Stop whining, get an internship

Most students do not utilize the University’s career resources before graduation.

Nora Leinen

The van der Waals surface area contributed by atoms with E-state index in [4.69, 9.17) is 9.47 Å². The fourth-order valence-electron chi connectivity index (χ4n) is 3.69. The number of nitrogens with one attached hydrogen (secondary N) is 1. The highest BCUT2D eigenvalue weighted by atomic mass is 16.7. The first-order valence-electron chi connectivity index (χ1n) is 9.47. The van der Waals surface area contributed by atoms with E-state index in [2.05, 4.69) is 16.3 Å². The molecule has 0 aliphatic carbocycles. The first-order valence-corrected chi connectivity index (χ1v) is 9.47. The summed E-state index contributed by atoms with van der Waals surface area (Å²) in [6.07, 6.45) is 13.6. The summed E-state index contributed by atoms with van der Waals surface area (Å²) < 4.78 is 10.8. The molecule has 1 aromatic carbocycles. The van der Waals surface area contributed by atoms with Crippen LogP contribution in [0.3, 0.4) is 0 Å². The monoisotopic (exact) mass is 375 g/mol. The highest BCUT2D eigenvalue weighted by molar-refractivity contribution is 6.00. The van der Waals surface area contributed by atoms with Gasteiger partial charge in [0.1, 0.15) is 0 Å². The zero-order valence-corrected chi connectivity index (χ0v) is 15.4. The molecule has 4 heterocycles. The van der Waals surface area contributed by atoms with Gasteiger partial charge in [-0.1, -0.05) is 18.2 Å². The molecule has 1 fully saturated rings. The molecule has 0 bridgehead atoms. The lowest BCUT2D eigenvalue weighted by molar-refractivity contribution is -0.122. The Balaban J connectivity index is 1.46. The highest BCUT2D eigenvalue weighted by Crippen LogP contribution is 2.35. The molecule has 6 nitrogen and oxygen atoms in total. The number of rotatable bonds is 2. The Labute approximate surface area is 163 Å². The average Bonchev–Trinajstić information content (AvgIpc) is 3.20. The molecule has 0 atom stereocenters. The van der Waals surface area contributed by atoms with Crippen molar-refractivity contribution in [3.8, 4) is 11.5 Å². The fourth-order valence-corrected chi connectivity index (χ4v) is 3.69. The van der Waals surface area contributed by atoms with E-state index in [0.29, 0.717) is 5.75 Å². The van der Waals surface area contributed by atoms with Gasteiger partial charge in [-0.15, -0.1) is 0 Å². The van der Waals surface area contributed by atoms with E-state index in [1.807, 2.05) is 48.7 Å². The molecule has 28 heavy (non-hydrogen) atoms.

Four years ago, the best career advice was to go to college and get a degree in anything, because it was a surefire way to a stable career. Now, when an undergraduate mentions the specific date of their intended graduation, youâÄôre likely to hear a response like, âÄúNow? WouldnâÄôt you want to wait a little bit? You know, see what happens?âÄù or sometimes the not-so-subtle, âÄúAre you crazy?âÄù Perhaps these reactions are not unfounded. For recent college grads ages 24 and under âÄî a group that usually experiences unemployment rates of 2 to 3 percent âÄî 7.9 percent filed for jobless claims nationwide in December, down from earlier in the year when it reached almost 9 percent, according to the U.S. Bureau of Labor Statistics. For those with a bachelorâÄôs degree or higher, the rate was up to 5 percent in December for ages 25 and above, meaning there are more candidates in the market with degrees. It seems that every time we see a news story about college graduates, itâÄôs another woeful account of living with parents, looking for a job and heavy sighing while filling out graduate school applications. Because of this, many with a bachelorâÄôs degree and no job are heading back to school. In fact, the University of MinnesotaâÄôs Graduate School has seen an 18 percent increase in applications since last year. Has education been devalued so much that studentsâÄô only option is either more school or a parentâÄôs couch? Have our four or more years of studying been spent in vain? According to Paul Timmins, career services director at the UniversityâÄôs Community and Career Learning Center, it doesnâÄôt have to be this way. He said a graduateâÄôs ability to find a job is greatly improved by contacting career services while still in school. ItâÄôs not surprising the career services director has this opinion, but he has a point. We pay for these career counselors to help us find jobs, and they coordinate extensive services like career fairs and practice interviews to connect students with and prepare them for potential employers. Despite those efforts, Timmins reports that last year the CCLC office, which services the College of Liberal Arts, experienced only about 2,000 unique visitors out of the roughly 14,000 students enrolled in CLA âÄî not the best statistics for the CCLC, but also not the best statistics for students. If we pay for these services, why are we not utilizing them? Sara Nagel Newberg, director of the St. Paul Campus Career Center, which advises the colleges of Continuing Education, Design, Agriculture and Food and Natural Resources said trends in the market are making career services more important, especially for finding internships. âÄúItâÄôs going to be a tougher market for full-time employment, but the internship market is remaining steady,âÄù said Newberg. âÄúI think weâÄôre seeing a trend, no matter what, companies are hiring more interns.âÄù Both Newberg and Timmins believe that companies are looking to hire more interns as a way to get to know the student before making a full-time hire. But what kind of internship should a student look for? According to a recent Michigan State University recruiting trends report, employers are now more open to hiring across disciplines, so students should no longer fear the idea that one must have a specific career in mind when choosing a major or internship. âÄúEmployers are focusing on skills,âÄù Timmins said, and students must convince the employer they have those skills. Timmins and Newberg said supplementary activities such as internships, directed research, service-learning courses and volunteer experience can help do that. Internship choices should be centered on a skill set that a student would like to use in their future career. Quit worrying about âÄúwhat you are going to do with that majorâÄù and start trying things out through internships and service learning. âÄúAn internship is a convenient way to test the waters,âÄù Timmins said, âÄúfor both the student and the employer.âÄù One of the greatest challenges of career services is that the students generally have to choose to use them, said Timmins. No longer are the days when the degree itself proves a student with skills and determination. Now, supplementary activities are increasing in importance and could become the make or break when looking for a job after graduation. IâÄôm not saying we shouldnâÄôt cross our fingers and hope that the job market gets better âÄî everyone can use a little luck. But until then, get off Facebook, go to your career counselor and let them help you get a job. Otherwise, you may as well start filling out that grad school application. Nora Leinen welcomes comments at [email protected]